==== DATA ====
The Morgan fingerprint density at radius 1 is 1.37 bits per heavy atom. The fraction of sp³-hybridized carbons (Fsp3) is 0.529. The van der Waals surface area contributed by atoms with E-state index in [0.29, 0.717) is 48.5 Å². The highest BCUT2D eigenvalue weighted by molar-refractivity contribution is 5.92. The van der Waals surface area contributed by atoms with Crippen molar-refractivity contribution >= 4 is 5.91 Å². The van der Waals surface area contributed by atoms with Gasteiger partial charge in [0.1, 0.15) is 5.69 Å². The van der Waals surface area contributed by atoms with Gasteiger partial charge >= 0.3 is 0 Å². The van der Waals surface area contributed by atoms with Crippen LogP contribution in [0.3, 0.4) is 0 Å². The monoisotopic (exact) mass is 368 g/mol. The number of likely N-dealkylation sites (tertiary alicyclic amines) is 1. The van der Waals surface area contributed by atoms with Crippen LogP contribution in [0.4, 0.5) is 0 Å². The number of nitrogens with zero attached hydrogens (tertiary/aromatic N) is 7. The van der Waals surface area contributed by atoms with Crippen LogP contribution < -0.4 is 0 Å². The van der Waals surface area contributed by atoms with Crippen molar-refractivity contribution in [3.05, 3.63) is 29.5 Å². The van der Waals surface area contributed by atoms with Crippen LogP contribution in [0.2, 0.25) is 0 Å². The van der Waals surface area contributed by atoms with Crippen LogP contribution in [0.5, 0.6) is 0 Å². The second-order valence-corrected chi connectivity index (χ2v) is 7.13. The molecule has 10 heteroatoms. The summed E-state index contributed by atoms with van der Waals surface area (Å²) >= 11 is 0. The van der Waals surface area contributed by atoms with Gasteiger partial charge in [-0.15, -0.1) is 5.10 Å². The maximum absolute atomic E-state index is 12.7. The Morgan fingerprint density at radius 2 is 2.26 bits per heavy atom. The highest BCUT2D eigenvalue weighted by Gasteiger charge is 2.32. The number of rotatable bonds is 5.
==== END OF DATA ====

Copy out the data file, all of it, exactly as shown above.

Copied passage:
The Morgan fingerprint density at radius 1 is 1.37 bits per heavy atom. The fraction of sp³-hybridized carbons (Fsp3) is 0.529. The van der Waals surface area contributed by atoms with E-state index in [0.29, 0.717) is 48.5 Å². The highest BCUT2D eigenvalue weighted by molar-refractivity contribution is 5.92. The van der Waals surface area contributed by atoms with Crippen molar-refractivity contribution >= 4 is 5.91 Å². The van der Waals surface area contributed by atoms with Gasteiger partial charge in [0.1, 0.15) is 5.69 Å². The van der Waals surface area contributed by atoms with Gasteiger partial charge >= 0.3 is 0 Å². The van der Waals surface area contributed by atoms with Crippen LogP contribution in [0.3, 0.4) is 0 Å². The monoisotopic (exact) mass is 368 g/mol. The number of likely N-dealkylation sites (tertiary alicyclic amines) is 1. The van der Waals surface area contributed by atoms with Crippen LogP contribution in [0.4, 0.5) is 0 Å². The number of nitrogens with zero attached hydrogens (tertiary/aromatic N) is 7. The van der Waals surface area contributed by atoms with Crippen LogP contribution < -0.4 is 0 Å². The van der Waals surface area contributed by atoms with Crippen molar-refractivity contribution in [3.05, 3.63) is 29.5 Å². The van der Waals surface area contributed by atoms with Crippen LogP contribution in [0.2, 0.25) is 0 Å². The van der Waals surface area contributed by atoms with Crippen LogP contribution in [0.5, 0.6) is 0 Å². The second-order valence-corrected chi connectivity index (χ2v) is 7.13. The molecule has 10 heteroatoms. The summed E-state index contributed by atoms with van der Waals surface area (Å²) >= 11 is 0. The van der Waals surface area contributed by atoms with Gasteiger partial charge in [-0.15, -0.1) is 5.10 Å². The maximum absolute atomic E-state index is 12.7. The Morgan fingerprint density at radius 2 is 2.26 bits per heavy atom. The highest BCUT2D eigenvalue weighted by Gasteiger charge is 2.32. The number of rotatable bonds is 5.